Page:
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Only about one-fifth of the American labor force is unionized. With certain important exceptions, therefore, no formal machinery exists to resolve the various disputes that arise between a majority of the country's workers and their employers. The exception, which will not be treated in detail in this study, relate to (1) the right to organize into unions, which has been protected in most of the private sector since 1935 by the National Labor Relations Act and in the public sector since the 1960s by federal law and regulation covering U.S. Government employees and by statutes in about thirty states covering state and municipal employees; (2) the right to be free from discrimination on such grounds as race, color, religion , sex, national origin, and age, which has been guaranteed since the 1960 by federal law and by many state statutes and local ordinances; (3) the constitutional rights of public employees to free speech, due process, and so on; and (4) the civil service and ' tenure' rights of many government workers and school teachers, who cannot be dismissed except for serious cause and after appropriate procedures have been followed. Otherwise, the standard American legal doctrine is that an employment arrangement of indefinite duration is a contract 'at will', which may be terminated by either party at any time for any reason. That means, in practice, most employers unilaterally set all the terms and conditions of employment, and individual employees have no choice but to conform or leave.

Despite their relatively low percentage of the total labor force. American unions exercise an influence out of proportion to their numbers because of their high concentration in five key industries - heavy manufacturing. construction, transportation. mining, and government service. American labor law has traditionally dealt not with the relations between employers and employees as such, but with the relations between unions and the employers they have organized or are trying to organize. For the most part, as exemplified by the National Labor Relations Act, government has only sought to circumscribe the parties' mode of combat and to lend occasional assistance, usually upon request. in their negotiations. There has generally been a strict hands-off attitude toward the actual substantive terms of any settlement reached. Thus, the American system for resolving industrial disputes is characterized by two distinctive features, voluntarism and diversity. Solutions are the product of the parties own devising, without the intervention of government, and those solutions are as varied as the different industrial settings from which they have emerged.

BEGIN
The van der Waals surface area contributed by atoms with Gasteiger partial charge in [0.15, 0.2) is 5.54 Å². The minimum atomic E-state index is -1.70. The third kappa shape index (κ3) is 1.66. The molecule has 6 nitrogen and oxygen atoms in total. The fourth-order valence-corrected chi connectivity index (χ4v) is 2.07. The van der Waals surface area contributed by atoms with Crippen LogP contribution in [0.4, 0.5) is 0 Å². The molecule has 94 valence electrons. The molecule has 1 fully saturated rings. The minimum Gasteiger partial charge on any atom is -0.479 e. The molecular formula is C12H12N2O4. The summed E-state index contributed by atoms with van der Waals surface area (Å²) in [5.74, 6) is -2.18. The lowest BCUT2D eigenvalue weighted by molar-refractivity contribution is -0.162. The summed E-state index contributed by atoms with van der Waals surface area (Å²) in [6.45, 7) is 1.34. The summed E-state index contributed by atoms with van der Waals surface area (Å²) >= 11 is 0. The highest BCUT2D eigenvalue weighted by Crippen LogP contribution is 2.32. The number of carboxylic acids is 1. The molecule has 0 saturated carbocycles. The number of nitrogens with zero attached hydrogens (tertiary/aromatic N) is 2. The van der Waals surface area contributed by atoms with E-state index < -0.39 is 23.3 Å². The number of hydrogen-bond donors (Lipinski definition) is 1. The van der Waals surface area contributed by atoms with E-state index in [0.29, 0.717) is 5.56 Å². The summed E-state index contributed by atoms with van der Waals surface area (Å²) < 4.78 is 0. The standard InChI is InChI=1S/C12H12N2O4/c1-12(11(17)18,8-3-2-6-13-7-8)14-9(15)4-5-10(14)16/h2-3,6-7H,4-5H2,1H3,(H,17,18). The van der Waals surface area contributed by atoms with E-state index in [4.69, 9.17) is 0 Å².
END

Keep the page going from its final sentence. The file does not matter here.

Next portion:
Reprinted from Industrial Conflict Resolution in Market Economies: A Study of Australia, the Federal Republic of Germany, Italy, Japan, and the USA. 2nd ed., edited by T. Hanami and R. Blanpain, 255-77,1989, with permission of Kluwer Law International.